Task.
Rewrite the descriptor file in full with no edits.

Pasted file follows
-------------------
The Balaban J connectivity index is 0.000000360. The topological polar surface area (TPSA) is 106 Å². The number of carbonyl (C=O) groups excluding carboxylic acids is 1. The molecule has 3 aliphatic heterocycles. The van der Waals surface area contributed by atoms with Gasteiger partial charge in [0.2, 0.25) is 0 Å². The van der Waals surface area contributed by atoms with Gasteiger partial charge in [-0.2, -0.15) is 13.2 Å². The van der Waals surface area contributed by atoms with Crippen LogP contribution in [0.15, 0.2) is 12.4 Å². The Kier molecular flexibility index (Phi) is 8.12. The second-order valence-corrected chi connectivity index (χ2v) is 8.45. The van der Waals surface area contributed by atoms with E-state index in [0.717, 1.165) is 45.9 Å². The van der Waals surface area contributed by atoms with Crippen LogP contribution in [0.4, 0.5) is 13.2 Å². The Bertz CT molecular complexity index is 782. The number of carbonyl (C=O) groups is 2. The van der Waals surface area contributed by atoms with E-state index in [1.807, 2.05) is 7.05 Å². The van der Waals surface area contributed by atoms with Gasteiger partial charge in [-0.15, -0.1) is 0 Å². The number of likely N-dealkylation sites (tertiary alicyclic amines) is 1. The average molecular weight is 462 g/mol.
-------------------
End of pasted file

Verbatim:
The Balaban J connectivity index is 0.000000360. The topological polar surface area (TPSA) is 106 Å². The number of carbonyl (C=O) groups excluding carboxylic acids is 1. The molecule has 3 aliphatic heterocycles. The van der Waals surface area contributed by atoms with Gasteiger partial charge in [0.2, 0.25) is 0 Å². The van der Waals surface area contributed by atoms with Gasteiger partial charge in [-0.2, -0.15) is 13.2 Å². The van der Waals surface area contributed by atoms with Crippen LogP contribution in [0.15, 0.2) is 12.4 Å². The Kier molecular flexibility index (Phi) is 8.12. The second-order valence-corrected chi connectivity index (χ2v) is 8.45. The van der Waals surface area contributed by atoms with E-state index in [0.717, 1.165) is 45.9 Å². The van der Waals surface area contributed by atoms with Crippen LogP contribution in [0.4, 0.5) is 13.2 Å². The Bertz CT molecular complexity index is 782. The number of carbonyl (C=O) groups is 2. The van der Waals surface area contributed by atoms with E-state index in [1.807, 2.05) is 7.05 Å². The van der Waals surface area contributed by atoms with Gasteiger partial charge in [-0.15, -0.1) is 0 Å². The number of likely N-dealkylation sites (tertiary alicyclic amines) is 1. The average molecular weight is 462 g/mol.